Jan. 22 — the 40th anniversary of Roe v. Wade. This piece is not political; it’s personal.
We’ve all been affected personally by the decision to legalize abortion-on-demand at any stage of fetal development. I’m in my 40s, so the ruling has been in effect most of my life. I now have two daughters, the oldest with autism. Many of her would-be peers, kids with Downs Syndrome, have been aborted, so it’s lonelier for her. I imagine when, and if, researchers discover the genetic link to autism, like they did with Downs, we will see fewer kids with autism too. At that time we can herald in the next dubious triumph of our tacit eugenics program.
The beginning eugenics programs in Nazi Germany centered on kids with disabilities. My great grandfather, a doctor there, died in a concentration camp because he dissented these programs to “improve” the genetic composition of the population. His son, my great uncle, a priest, stood up in opposition too and was interrogated repeatedly by Nazi officials; he was commemorated in his town. That’s not far back in my family’s and our collective history. I wonder if history repeats itself, especially since learning that Planned Parenthood’s founder, Margaret Sanger, was an avid proponent of eugenics.
Yes, Roe v. Wade is personal. I lost an extended family member to abortion. Most of us have. That child would have been a son or daughter, grandchild, great grandchild, nephew or niece, neighbor. She wanted to keep the baby, but was pressured to abort. Insurance covered the procedure. My family and our society lost a child, but the death, like most of them, was silent and not publicly mourned. At 12 weeks in utero, it was euphemistically called a “termination.” It wasn’t called ” taking a life,” but was it?
I know she or he had perfectly formed fingers and toes, and organs, limbs, muscles, a heartbeat. She or he could already yawn, suck and swallow. The current technological ability to see the baby in utero in intricate detail, not widely available 40 years ago, should cause us to reconsider the Roe v. Wade ruling.
Most women aren’t given the opportunity to see their baby in utero before they decide to have an abortion; most who do change their mind. How many women I have both befriended and read about who, at some point, suffer the repercussions of the decision to abort their child, a decision they made when they were vulnerable. Of these women, many of them felt pressure to abort, and a tiny fraction did so because their life was at stake. I mourn with these women, most of whom didn’t have all the information and thought abortion was their only option. The all-too-human reaction to their abortion can be delayed for years, then something eventually clicks that this truly was the death of her child.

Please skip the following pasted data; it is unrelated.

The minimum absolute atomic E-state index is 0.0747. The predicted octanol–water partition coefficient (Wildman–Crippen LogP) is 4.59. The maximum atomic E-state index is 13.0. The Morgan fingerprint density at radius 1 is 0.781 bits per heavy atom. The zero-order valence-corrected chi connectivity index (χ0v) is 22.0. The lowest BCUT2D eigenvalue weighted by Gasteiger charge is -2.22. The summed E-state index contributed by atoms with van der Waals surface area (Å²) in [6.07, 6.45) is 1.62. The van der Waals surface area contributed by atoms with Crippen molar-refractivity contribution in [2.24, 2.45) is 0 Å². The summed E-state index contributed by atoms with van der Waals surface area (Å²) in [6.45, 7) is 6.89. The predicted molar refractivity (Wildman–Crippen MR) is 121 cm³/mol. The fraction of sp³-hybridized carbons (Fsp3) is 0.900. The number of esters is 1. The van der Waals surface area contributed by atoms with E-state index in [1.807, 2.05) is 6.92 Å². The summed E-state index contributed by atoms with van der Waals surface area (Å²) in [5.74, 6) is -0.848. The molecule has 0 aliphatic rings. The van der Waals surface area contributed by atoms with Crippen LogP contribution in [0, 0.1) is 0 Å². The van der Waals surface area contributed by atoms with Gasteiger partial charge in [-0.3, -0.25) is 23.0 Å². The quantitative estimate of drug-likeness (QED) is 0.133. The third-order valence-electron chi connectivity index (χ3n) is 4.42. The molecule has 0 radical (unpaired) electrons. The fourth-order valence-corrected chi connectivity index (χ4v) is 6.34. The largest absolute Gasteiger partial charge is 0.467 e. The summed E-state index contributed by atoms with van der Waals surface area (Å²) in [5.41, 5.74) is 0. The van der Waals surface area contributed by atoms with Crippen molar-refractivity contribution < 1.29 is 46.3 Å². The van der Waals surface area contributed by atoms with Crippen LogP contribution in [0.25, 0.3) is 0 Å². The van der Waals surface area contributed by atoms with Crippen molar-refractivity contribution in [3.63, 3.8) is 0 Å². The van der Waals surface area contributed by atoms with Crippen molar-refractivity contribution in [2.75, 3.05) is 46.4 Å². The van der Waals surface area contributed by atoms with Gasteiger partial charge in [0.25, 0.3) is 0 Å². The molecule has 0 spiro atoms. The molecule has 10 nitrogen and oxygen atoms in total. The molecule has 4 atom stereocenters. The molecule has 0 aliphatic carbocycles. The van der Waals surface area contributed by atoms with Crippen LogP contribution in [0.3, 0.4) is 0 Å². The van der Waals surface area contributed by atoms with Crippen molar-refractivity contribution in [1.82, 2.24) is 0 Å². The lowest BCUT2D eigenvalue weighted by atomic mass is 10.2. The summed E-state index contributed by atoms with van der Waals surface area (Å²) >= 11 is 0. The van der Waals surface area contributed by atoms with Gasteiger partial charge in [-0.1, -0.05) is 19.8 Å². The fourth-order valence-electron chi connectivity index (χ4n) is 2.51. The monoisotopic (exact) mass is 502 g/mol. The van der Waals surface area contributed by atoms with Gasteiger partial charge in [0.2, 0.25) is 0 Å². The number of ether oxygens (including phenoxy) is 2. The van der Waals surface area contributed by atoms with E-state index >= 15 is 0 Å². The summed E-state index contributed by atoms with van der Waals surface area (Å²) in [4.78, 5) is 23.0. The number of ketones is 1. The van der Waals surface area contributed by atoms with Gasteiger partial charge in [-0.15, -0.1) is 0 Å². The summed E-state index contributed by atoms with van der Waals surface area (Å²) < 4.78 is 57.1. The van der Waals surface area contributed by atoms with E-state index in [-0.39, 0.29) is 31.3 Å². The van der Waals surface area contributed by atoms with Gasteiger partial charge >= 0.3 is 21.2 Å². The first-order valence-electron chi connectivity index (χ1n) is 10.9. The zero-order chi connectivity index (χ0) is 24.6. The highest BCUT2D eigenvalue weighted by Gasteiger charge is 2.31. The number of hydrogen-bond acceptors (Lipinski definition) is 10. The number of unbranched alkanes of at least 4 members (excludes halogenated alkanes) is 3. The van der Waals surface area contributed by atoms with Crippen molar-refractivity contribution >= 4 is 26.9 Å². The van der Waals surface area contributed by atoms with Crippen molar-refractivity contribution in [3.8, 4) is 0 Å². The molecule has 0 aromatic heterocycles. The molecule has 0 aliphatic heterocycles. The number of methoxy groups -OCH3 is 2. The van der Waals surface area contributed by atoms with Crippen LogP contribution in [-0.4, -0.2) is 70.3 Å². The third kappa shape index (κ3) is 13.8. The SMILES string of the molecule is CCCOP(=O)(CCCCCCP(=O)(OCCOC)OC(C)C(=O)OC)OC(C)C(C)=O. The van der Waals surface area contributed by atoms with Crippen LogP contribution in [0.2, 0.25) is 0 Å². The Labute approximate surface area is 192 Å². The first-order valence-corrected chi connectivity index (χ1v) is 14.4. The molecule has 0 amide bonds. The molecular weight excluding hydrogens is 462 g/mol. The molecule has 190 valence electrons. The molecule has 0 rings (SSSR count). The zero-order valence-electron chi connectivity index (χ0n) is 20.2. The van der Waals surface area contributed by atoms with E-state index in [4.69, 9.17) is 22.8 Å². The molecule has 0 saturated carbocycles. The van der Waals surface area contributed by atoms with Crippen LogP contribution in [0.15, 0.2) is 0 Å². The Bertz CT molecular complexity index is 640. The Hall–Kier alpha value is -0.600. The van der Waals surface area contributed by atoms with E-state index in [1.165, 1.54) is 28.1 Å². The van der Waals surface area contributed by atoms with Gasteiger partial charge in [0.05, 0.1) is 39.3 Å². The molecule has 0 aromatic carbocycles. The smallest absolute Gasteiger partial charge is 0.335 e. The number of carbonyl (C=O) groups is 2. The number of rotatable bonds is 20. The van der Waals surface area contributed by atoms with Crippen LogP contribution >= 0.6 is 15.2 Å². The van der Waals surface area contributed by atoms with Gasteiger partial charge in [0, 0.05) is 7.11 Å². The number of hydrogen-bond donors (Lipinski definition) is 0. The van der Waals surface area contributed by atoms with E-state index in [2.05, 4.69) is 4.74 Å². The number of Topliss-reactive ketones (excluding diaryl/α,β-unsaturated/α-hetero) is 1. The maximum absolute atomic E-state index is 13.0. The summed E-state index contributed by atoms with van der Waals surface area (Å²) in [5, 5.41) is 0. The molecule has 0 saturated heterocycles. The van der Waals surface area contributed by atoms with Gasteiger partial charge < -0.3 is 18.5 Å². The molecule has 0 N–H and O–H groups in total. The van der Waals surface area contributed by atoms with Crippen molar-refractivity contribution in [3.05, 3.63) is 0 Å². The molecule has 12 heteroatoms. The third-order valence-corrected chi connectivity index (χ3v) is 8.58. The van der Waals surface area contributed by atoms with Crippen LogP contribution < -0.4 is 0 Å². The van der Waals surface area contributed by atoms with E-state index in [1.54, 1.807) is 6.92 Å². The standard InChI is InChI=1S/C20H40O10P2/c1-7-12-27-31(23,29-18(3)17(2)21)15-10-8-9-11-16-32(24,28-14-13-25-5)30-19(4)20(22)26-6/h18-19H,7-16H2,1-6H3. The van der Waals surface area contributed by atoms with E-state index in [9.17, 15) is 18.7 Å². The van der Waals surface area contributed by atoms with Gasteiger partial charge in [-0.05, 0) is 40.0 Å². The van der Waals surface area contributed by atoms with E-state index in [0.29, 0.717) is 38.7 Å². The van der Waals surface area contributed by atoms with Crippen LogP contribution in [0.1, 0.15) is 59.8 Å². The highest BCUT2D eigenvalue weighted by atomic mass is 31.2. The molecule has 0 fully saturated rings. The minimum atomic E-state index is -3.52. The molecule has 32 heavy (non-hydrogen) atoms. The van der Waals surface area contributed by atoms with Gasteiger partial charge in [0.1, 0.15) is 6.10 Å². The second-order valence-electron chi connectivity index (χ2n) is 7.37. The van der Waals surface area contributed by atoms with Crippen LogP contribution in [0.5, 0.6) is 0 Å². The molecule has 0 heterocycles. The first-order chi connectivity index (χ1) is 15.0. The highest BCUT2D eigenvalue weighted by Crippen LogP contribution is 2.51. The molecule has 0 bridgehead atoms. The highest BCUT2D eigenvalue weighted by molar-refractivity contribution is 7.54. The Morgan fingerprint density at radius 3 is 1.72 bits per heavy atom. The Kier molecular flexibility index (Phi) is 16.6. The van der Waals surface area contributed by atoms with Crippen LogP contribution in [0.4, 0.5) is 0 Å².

It’s a lie that abortion is “pro-women.” It is anti-women to withhold information and resources and to lead a woman to believe there will be little physical or psychological risks to her abortion. The physical aftermath can include, but is not limited to, bladder, bowel and/or uterine perforations, cervical injury, hemorrhage, permanent infertility, breast cancer and future sterility.
The psychological risks, yet to be recognized in the latest Diagnostic and Statistical Manual of Mental Disorders, include post-abortion trauma, substance abuse, depression and recurrent nightmares, to name a few. So if a post-abortive woman does seek help for these symptoms from a clinician, chances are they will not be recognized and addressed for what they are, and she will continue to suffer in silence. These women are the walking wounded. And this doesn’t address the effects on fathers when they lose a child to abortion.
I don’t write this out of self-righteousness — because it could have been me when I mistakenly thought abortion was fine. I stand in solidarity with women and men who now suffer from and have been victimized by this tragic and traumatic decision. It’s a fateful decision packaged benignly as a choice.
Abortion affects us all. In this country, millions of women have had abortions since Roe V. Wade. We have lost 55 million babies and counting. So, despite the mantra that abortion should be ” safe, legal and rare,” it is only one of those. We all need to ask ourselves some difficult personal questions about what we are doing and not doing to let this holocaust continue.
After four decades, it is time to end the silence.
Sara Alexander, of Etna, is a wife and mother of two daughters. She has professional and personal experience supporting people with disabilities.